Canal house Dining Room floors Herengracht
Bees wax and elbow greaseMay 03, 2011
The Floor Scrapers by Gustave Caillebotte (1875) I wish I could say I've had these guys in to finish my floor, but I have ...
I wish I could say I've had these guys in to finish my floor, but I have been busy myself over the past few days. I used old slats from window blinds as floor boards. As they were too wide, I had to cut each floor board five(!) times to get it the right width and length.
It was quite unusual for Dutch houses to have parquet flooring in the 18th century. In one of my interior history books I found several designs for 'parquet flooring' from around 1770 which I thought would work for my dining room. The design is simple but provides a little bit more interest than just floor boards.
After getting my boards all fitting perfectly, I rubbed down all the edges with sandpaper to give them some signs of wear. After gluing them all down (I stupidly forgot to mark them individually and no, they're not all exactly the same length!), I sanded the floor several times. I then mixed up a nice stain out of paint and old stains I had in my stash and gave the floor four coats of that.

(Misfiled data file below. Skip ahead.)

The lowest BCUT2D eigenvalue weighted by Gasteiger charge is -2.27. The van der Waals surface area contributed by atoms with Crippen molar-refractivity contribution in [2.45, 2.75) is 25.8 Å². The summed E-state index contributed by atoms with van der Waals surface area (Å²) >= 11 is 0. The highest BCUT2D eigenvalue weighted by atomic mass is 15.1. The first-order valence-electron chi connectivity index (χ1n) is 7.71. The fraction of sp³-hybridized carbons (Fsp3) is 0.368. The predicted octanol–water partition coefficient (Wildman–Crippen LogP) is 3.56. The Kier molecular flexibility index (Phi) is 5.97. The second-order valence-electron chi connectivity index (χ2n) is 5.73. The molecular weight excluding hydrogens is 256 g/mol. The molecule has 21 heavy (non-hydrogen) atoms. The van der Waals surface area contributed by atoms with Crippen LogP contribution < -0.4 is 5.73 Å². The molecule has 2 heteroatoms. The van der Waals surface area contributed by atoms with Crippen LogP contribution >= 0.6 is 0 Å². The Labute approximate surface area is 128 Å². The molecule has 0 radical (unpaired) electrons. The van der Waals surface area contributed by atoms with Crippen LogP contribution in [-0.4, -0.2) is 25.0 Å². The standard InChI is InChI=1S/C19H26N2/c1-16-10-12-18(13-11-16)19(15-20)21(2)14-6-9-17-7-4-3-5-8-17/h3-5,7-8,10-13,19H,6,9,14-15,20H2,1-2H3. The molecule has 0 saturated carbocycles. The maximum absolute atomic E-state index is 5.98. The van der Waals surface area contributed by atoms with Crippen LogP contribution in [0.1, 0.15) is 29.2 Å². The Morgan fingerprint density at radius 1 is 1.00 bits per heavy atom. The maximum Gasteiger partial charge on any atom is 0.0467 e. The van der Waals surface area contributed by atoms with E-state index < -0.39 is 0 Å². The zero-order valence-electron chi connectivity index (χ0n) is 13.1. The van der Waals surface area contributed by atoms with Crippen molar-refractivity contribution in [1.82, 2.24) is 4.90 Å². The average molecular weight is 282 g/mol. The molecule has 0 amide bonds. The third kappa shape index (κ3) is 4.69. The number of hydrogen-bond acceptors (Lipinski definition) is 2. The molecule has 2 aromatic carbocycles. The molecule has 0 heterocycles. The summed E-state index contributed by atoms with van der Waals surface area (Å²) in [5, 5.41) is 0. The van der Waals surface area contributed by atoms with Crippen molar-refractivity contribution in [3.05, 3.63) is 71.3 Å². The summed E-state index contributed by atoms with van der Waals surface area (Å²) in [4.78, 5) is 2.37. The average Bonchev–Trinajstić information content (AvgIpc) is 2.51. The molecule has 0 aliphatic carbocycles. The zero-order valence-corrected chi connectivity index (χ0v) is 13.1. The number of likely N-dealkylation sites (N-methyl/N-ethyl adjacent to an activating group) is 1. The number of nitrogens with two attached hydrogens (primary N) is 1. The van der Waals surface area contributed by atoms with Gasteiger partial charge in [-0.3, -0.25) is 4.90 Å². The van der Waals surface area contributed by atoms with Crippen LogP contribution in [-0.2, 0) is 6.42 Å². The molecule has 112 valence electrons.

The windy weather made quick work of drying the floor between the coats of stain. The next photo is not very good, but I wanted to show you a little detail I put in which is ever so faint, but very nice when the light hits it. I put nail holes in every floor board. After I had put the stain on (which has varnish in it as well) I put black shoe polish on the floor to highlight the cracks and the nail holes.
The final toch was to to rub the floor with a few layers of bees wax. It gives it that beautiful natural glow, so much better than varnish!
After all that work you'd think the floor would be proudly displayed when the room is finished, but in the late 18th century it was actually the fashion to have carpets in the rooms...